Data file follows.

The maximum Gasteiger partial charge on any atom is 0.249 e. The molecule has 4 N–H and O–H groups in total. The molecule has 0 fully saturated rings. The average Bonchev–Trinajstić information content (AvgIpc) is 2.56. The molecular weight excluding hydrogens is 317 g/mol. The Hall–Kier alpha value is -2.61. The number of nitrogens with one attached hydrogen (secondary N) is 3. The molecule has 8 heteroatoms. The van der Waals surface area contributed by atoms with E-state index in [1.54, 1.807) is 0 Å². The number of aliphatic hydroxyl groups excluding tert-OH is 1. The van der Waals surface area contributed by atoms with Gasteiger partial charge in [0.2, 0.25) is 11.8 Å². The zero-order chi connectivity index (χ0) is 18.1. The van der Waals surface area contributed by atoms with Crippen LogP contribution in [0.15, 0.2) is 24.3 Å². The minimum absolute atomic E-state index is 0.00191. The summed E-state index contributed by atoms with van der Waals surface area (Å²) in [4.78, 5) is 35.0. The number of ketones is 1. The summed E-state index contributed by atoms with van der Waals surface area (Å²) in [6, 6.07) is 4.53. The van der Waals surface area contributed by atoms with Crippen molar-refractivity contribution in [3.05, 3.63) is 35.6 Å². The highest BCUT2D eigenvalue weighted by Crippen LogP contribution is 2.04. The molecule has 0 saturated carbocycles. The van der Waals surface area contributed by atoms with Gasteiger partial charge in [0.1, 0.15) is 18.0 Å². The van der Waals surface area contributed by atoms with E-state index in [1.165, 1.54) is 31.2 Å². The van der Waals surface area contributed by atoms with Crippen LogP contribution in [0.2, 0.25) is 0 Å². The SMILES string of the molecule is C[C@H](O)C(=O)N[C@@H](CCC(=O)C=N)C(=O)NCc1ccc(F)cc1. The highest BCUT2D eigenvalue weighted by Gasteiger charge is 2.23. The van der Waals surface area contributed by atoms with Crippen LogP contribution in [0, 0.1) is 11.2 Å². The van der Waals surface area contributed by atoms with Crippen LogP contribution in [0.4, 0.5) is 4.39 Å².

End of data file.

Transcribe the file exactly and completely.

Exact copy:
The maximum Gasteiger partial charge on any atom is 0.249 e. The molecule has 4 N–H and O–H groups in total. The molecule has 0 fully saturated rings. The average Bonchev–Trinajstić information content (AvgIpc) is 2.56. The molecular weight excluding hydrogens is 317 g/mol. The Hall–Kier alpha value is -2.61. The number of nitrogens with one attached hydrogen (secondary N) is 3. The molecule has 8 heteroatoms. The van der Waals surface area contributed by atoms with E-state index in [1.54, 1.807) is 0 Å². The number of aliphatic hydroxyl groups excluding tert-OH is 1. The van der Waals surface area contributed by atoms with Gasteiger partial charge in [0.2, 0.25) is 11.8 Å². The zero-order chi connectivity index (χ0) is 18.1. The van der Waals surface area contributed by atoms with Crippen LogP contribution in [0.15, 0.2) is 24.3 Å². The minimum absolute atomic E-state index is 0.00191. The summed E-state index contributed by atoms with van der Waals surface area (Å²) in [4.78, 5) is 35.0. The number of ketones is 1. The summed E-state index contributed by atoms with van der Waals surface area (Å²) in [6, 6.07) is 4.53. The van der Waals surface area contributed by atoms with Crippen molar-refractivity contribution in [3.05, 3.63) is 35.6 Å². The highest BCUT2D eigenvalue weighted by Crippen LogP contribution is 2.04. The molecule has 0 saturated carbocycles. The van der Waals surface area contributed by atoms with Gasteiger partial charge in [0.1, 0.15) is 18.0 Å². The van der Waals surface area contributed by atoms with E-state index in [1.165, 1.54) is 31.2 Å². The van der Waals surface area contributed by atoms with Crippen LogP contribution in [0.2, 0.25) is 0 Å². The SMILES string of the molecule is C[C@H](O)C(=O)N[C@@H](CCC(=O)C=N)C(=O)NCc1ccc(F)cc1. The highest BCUT2D eigenvalue weighted by Gasteiger charge is 2.23. The van der Waals surface area contributed by atoms with Crippen LogP contribution in [0, 0.1) is 11.2 Å². The van der Waals surface area contributed by atoms with Crippen LogP contribution in [0.4, 0.5) is 4.39 Å².